We're unable to sign you in at this time. Please try again in a few minutes.
We were able to sign you in, but your subscription(s) could not be found. Please try again in a few minutes.
There may be a problem with your account. Please contact the AMA Service Center to resolve this issue.
Contact the AMA Service Center:
Telephone: 1 (800) 262-2350 or 1 (312) 670-7827  *   Email: subscriptions@jamanetwork.com
Error Message ......
Article |

DSM-III and Clinically Identified Problems as a Guide to Treatment

Richard Longabaugh, EdD; Robert Stout, PhD; George W. Kriebel Jr, MD; Leigh McCullough, PhD; Duane Bishop, MD
Arch Gen Psychiatry. 1986;43(11):1097-1103. doi:10.1001/archpsyc.1986.01800110083011.
Text Size: A A A
Published online


• Problems, DSM-III diagnoses, and treatment interventions were coded from the problem-oriented medical records of an acute psychiatric hospital. Problems and diagnoses were entered into separate stepwise multiple regression analyses to test their ability to predict 24 treatment interventions. Significant predictors were then included in a combined analysis. Both DSM-III diagnoses and problems were robust and significant indicators of medication treatments. Both were better predictors of medication than were problems and DSM-II diagnoses in an earlier study. With regard to psychosocial interventions, problems were better indicators than were DSM-III diagnoses, although neither was robust. Both were less useful as predictors of psychosocial interventions than in the earlier study. Overall, the combination of problems and diagnoses was generally superior in predictive power to either alone. These results suggest that problem nomenclature should include DSM-III diagnoses. Alternatively, DSM-III should be revised to accommodate some of the greater specificity and range of a problem nomenclature.


Sign in

Purchase Options

• Buy this article
• Subscribe to the journal
• Rent this article ?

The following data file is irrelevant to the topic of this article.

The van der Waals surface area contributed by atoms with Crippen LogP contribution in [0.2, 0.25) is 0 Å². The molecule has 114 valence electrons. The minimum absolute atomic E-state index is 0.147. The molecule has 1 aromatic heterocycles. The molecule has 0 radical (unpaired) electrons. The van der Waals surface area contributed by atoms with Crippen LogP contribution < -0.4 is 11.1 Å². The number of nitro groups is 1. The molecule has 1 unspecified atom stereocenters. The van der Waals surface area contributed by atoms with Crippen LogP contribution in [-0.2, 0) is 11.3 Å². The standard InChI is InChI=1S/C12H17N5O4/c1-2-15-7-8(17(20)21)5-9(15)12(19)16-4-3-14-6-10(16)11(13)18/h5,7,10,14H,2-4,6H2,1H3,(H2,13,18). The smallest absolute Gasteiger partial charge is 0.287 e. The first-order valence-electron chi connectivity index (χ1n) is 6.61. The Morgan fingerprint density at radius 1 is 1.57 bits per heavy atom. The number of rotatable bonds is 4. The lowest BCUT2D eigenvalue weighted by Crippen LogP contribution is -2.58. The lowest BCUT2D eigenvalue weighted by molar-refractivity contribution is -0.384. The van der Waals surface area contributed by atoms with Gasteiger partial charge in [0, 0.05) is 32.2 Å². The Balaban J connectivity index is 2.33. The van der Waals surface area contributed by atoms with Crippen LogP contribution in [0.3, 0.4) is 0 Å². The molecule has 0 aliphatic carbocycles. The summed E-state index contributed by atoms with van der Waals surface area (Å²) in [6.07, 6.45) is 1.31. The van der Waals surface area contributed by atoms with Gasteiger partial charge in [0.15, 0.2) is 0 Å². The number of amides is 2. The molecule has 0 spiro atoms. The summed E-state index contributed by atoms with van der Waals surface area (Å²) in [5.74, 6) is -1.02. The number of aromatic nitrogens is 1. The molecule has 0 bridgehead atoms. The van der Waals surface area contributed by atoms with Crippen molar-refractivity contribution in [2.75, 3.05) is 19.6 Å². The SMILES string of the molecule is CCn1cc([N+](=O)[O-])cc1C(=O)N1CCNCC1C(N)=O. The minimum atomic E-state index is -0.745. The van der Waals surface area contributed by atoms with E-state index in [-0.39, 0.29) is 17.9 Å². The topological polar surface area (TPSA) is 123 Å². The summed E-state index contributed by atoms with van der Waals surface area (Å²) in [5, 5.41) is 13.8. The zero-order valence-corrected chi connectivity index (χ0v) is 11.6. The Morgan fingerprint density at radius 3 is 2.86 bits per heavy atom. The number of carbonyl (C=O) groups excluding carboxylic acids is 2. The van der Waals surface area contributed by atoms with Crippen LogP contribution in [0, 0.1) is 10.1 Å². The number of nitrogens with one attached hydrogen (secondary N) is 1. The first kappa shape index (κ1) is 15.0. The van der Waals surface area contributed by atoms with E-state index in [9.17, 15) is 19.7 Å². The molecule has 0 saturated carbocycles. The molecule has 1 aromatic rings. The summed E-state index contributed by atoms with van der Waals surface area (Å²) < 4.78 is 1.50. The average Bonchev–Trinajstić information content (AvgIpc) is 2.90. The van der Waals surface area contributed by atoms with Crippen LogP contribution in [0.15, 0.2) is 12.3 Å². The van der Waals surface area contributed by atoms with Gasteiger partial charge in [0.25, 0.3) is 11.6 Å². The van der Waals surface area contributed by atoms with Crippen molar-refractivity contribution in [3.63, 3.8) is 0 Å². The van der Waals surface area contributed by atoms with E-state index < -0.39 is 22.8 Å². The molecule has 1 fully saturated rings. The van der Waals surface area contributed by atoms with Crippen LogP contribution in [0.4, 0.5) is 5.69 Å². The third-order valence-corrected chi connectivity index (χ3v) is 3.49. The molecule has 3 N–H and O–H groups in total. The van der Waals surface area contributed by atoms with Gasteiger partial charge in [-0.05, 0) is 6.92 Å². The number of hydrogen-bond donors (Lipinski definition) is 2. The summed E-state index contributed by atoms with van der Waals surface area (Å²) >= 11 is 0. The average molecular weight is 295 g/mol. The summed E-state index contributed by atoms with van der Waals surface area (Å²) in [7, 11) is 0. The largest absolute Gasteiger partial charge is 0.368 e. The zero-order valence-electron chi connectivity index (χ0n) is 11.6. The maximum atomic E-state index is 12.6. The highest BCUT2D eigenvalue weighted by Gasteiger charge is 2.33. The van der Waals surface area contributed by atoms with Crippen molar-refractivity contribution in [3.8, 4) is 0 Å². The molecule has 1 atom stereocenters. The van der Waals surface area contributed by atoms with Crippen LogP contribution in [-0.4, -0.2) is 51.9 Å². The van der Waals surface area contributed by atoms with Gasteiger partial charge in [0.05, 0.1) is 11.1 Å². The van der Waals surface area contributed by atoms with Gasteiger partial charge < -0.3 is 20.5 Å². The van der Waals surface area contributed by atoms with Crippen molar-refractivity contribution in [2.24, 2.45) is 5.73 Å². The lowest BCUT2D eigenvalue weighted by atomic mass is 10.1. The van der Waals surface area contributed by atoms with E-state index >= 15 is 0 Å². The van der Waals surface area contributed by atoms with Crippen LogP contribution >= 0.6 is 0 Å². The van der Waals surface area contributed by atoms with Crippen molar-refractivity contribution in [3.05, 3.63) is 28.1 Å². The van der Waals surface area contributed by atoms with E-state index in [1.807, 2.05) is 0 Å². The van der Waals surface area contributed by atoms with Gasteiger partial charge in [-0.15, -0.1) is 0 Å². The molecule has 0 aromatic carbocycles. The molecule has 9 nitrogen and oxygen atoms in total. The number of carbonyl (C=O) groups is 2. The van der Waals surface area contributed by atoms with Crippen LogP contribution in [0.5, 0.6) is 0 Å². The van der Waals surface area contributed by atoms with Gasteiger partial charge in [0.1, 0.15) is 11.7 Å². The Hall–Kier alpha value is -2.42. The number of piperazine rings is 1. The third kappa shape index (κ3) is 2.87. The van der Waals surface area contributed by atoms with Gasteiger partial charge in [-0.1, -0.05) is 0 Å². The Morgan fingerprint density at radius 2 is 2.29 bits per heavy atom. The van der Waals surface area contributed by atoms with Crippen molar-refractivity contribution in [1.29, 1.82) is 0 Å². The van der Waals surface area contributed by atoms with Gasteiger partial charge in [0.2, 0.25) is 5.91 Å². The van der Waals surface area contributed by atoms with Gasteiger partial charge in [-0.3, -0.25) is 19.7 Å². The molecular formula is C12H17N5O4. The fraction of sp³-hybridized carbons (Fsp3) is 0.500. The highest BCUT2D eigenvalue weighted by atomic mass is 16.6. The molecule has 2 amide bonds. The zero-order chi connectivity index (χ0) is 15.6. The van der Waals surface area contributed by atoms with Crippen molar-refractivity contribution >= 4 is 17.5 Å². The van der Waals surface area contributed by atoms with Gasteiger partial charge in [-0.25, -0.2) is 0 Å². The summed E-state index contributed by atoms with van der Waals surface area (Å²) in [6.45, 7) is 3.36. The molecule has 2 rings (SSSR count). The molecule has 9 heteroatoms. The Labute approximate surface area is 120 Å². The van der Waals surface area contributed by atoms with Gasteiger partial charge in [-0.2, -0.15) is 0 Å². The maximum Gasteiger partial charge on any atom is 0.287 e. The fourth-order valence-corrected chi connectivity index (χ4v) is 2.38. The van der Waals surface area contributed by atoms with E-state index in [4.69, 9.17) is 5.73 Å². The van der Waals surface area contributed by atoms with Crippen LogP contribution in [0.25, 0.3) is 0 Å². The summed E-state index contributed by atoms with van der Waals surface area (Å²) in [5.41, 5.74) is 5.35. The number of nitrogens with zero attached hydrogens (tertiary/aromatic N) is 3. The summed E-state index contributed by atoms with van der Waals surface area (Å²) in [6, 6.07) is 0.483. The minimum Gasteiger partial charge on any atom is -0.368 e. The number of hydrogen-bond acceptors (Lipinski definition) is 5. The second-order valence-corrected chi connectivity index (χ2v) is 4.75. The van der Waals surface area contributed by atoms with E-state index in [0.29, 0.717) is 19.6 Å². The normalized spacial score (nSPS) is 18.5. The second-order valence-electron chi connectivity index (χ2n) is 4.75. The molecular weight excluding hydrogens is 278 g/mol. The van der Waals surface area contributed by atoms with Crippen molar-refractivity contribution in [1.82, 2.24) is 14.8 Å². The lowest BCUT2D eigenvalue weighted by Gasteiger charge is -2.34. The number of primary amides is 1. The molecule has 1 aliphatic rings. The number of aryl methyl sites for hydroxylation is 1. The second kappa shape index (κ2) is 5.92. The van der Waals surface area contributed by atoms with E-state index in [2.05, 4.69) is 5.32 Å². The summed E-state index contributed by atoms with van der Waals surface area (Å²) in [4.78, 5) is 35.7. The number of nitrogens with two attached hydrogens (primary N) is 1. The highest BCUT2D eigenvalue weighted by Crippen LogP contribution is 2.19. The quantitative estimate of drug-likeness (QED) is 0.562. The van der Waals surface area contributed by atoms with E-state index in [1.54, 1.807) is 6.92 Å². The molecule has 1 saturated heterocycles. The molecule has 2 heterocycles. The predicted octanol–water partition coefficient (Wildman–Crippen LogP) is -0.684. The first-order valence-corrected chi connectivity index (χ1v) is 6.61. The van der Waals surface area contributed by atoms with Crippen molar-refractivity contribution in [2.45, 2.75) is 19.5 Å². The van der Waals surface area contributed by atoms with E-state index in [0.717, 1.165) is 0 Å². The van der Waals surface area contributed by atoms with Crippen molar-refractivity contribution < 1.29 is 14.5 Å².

Also Meets CME requirements for:
Browse CME for all U.S. States
Accreditation Information
The American Medical Association is accredited by the Accreditation Council for Continuing Medical Education to provide continuing medical education for physicians. The AMA designates this journal-based CME activity for a maximum of 1 AMA PRA Category 1 CreditTM per course. Physicians should claim only the credit commensurate with the extent of their participation in the activity. Physicians who complete the CME course and score at least 80% correct on the quiz are eligible for AMA PRA Category 1 CreditTM.
Note: You must get at least of the answers correct to pass this quiz.
Please click the checkbox indicating that you have read the full article in order to submit your answers.
Your answers have been saved for later.
You have not filled in all the answers to complete this quiz
The following questions were not answered:
Sorry, you have unsuccessfully completed this CME quiz with a score of
The following questions were not answered correctly:
Commitment to Change (optional):
Indicate what change(s) you will implement in your practice, if any, based on this CME course.
Your quiz results:
The filled radio buttons indicate your responses. The preferred responses are highlighted
For CME Course: A Proposed Model for Initial Assessment and Management of Acute Heart Failure Syndromes
Indicate what changes(s) you will implement in your practice, if any, based on this CME course.


Some tools below are only available to our subscribers or users with an online account.

0 Citations

Sign in

Purchase Options

• Buy this article
• Subscribe to the journal
• Rent this article ?

Related Content

Customize your page view by dragging & repositioning the boxes below.